Not all rain gear for motorcycle riding is made equally, and Viking, already known for their excellent jackets, pants and packs, have combined art and material sciences to produce the best rain suit for motorcycle riders that money can buy.

Not only will it keep you warm and dry, but it’s remarkably easy to clean – count on mud and dirty tar-laden water splashing on you if you’re interested in riding motorcycle in rain.


Is it Lame to Wear Rain Gear on a Motorcycle?

You like to be respected by your fellow bikers, and there’s nothing wrong with that. If you’re going to ride, you want to ride in style and comfort. This has led some motorcycle riders to leave rain gear for motorcycle riding out of their repertoire in the past.

However, there is nothing lame or uncool about rain gear – the dirty water flying up off the road, and the rain itself, will ruin a leather jacket or a good pair of pants, and the high wind can result in you catching a cold, or even the flu or pneumonia.

Besides, the best motorcycle rain suit designs are quite stylish, matching any rider’s taste in bike and in the rest of their ensemble.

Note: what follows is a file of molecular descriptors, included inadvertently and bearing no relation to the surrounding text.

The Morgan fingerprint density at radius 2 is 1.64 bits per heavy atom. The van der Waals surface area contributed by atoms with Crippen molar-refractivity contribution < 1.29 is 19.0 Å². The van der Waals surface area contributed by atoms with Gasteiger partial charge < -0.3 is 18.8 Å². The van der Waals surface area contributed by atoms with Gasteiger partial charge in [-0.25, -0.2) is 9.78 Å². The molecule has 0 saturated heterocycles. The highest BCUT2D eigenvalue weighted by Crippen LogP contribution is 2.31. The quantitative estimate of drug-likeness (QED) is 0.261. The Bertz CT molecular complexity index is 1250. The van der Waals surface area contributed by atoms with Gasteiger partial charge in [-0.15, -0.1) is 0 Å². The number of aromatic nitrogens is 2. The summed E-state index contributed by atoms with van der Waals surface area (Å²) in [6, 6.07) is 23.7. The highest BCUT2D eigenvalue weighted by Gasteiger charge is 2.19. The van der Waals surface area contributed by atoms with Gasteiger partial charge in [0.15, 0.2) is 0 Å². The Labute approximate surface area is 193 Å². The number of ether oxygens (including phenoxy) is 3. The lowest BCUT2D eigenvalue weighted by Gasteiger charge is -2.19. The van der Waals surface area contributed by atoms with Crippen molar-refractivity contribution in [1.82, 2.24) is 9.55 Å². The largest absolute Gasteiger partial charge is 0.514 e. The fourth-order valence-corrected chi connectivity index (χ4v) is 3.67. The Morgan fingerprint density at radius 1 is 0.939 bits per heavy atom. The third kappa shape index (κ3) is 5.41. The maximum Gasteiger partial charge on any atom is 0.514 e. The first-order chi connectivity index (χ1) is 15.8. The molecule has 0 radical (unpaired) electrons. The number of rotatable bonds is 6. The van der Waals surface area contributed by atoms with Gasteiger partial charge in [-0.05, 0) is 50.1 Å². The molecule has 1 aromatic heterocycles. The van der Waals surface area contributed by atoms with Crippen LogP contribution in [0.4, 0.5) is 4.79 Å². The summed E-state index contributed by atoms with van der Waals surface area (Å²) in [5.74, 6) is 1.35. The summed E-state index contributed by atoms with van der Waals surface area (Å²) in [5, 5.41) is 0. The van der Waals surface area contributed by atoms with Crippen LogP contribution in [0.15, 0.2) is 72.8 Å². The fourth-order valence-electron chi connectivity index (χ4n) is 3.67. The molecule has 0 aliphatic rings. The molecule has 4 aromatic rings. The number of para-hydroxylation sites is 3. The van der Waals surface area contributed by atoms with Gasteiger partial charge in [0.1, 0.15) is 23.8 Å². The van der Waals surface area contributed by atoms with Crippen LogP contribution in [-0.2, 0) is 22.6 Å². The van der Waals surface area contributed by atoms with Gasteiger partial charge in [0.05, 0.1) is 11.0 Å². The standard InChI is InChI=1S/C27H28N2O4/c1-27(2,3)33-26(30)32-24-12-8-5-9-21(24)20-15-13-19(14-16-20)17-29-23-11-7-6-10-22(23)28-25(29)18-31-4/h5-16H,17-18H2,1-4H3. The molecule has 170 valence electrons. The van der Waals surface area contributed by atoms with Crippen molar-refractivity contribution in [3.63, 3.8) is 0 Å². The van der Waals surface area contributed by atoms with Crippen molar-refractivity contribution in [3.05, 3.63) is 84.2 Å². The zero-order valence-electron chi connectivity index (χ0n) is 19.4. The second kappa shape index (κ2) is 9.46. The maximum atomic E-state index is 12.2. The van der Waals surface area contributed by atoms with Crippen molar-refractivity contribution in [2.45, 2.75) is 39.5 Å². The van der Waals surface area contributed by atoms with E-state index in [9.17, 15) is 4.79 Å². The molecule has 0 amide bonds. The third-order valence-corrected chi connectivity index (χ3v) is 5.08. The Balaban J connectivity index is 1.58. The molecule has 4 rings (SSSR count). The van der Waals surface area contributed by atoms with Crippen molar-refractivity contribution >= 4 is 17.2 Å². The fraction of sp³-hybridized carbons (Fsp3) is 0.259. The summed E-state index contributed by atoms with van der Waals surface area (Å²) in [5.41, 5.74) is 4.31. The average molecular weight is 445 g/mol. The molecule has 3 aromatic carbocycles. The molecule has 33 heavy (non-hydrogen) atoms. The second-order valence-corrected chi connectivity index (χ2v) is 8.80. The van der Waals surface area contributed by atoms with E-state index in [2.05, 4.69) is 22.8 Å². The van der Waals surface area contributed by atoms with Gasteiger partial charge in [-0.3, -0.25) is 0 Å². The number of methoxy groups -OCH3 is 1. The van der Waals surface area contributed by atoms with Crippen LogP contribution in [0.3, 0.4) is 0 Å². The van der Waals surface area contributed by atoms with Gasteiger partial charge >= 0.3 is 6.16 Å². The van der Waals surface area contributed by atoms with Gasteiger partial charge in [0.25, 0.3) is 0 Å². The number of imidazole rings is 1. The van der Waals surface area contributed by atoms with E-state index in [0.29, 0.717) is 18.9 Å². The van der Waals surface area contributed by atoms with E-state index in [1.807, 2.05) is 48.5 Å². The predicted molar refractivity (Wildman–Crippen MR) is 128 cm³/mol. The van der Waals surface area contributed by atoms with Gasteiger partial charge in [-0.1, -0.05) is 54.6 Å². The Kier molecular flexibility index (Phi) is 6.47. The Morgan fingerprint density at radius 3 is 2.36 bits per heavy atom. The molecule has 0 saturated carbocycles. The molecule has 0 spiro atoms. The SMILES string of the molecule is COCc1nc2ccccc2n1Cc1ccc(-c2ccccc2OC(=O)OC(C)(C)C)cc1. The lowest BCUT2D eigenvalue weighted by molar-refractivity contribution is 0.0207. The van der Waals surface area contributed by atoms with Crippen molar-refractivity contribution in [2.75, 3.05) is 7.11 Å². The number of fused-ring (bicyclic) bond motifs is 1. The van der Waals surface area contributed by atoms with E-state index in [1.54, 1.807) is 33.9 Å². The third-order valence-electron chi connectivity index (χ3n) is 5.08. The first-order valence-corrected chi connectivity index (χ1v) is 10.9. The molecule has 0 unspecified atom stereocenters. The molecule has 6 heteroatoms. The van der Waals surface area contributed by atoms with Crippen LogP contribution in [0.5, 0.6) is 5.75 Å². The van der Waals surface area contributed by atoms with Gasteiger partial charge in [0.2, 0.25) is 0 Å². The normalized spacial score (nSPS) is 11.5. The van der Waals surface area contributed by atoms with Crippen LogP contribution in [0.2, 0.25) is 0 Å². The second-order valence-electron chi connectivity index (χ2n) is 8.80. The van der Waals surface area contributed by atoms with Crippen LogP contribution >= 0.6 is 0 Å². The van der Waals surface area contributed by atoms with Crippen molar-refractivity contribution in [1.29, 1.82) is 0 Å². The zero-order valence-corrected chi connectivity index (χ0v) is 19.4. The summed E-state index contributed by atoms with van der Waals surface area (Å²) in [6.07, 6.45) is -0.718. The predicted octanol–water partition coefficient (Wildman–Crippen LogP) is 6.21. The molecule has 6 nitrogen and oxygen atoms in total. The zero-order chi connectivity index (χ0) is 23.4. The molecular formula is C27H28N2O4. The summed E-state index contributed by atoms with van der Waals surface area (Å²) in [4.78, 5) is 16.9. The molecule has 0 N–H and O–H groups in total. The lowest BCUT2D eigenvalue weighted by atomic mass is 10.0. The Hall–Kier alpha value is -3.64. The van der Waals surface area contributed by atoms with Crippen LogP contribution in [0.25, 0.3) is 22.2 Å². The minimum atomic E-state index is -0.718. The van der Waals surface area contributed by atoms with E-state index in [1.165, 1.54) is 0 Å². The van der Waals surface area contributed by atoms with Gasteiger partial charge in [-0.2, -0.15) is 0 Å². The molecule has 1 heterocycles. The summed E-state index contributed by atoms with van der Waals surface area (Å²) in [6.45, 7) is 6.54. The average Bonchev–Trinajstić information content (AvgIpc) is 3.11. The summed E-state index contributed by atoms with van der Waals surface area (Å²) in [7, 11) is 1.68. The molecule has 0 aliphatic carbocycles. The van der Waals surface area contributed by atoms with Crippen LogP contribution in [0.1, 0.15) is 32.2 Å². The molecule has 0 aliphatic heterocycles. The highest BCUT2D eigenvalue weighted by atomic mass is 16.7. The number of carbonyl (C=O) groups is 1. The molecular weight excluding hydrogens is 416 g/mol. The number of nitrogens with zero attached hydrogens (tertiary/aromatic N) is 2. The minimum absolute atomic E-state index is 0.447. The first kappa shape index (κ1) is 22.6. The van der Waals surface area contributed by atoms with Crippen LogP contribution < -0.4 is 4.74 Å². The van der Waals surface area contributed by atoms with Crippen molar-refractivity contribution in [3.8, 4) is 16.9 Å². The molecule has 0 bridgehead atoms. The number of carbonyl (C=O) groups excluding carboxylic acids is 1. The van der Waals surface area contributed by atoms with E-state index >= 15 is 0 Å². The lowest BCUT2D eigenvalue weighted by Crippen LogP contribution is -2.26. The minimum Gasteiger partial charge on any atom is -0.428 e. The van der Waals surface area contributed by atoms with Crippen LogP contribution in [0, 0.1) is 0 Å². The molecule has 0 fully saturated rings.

You don’t want to arrive at your destination soaking wet, as wet clothes is one of the most uncomfortable things one can imagine. On a colder, rainier day, you can become very ill if you allow yourself to get wet like this, and the wind will chew right through you as well.

Safety on a motorcycle isn’t just about riding properly and wearing your helmet. It’s about protecting your whole body from the elements, and that includes rain.


Viking Cycle Rain Gear offers you the freedom and comfort of movement for every biker’s needs in heavy rainy weather. The color options are bright for stronger visibility, along with reflective striping on the jacket to make sure you get to and from each destination safe and sound. Soft polyester outer shell with PVC packaging; our jacket has a Full-Length Zipper with a Velcro Strom Flap as well. In addition, we’ve added a head shield on the calf for added comfort and safe riding.

Ride through the rain while keeping yourself warm and dry by using these quality rain suits. While using this Viking Cycle Rain Suit you’ll be able to ride during heavy rain while knowing that your leathers under the rain suit will stay nice and dry. This rain suit has built-in reflective fabric on the pants and jacket to give you better night time visibility, keeping you dry and safe while you ride during bad weather. 

What is the Best Motorcycle Rain Gear?

Viking’s rain suit for motorcycle riders is a top of the line, two-piece design. The stylish exterior is made of the latest in hydrophobic materials, sloughing off water, even gritty, muddy water from the road. The adjustable sleeves and collar of the jacket make it a one-size-fits-all solution that anyone with anybody build can wear comfortably and with pride.

The pants fasten to the jacket easily, creating a complete seal against the elements. With Velcro, it can easily be adjusted while providing a snug, closed fit that will never jam, rust or corrode.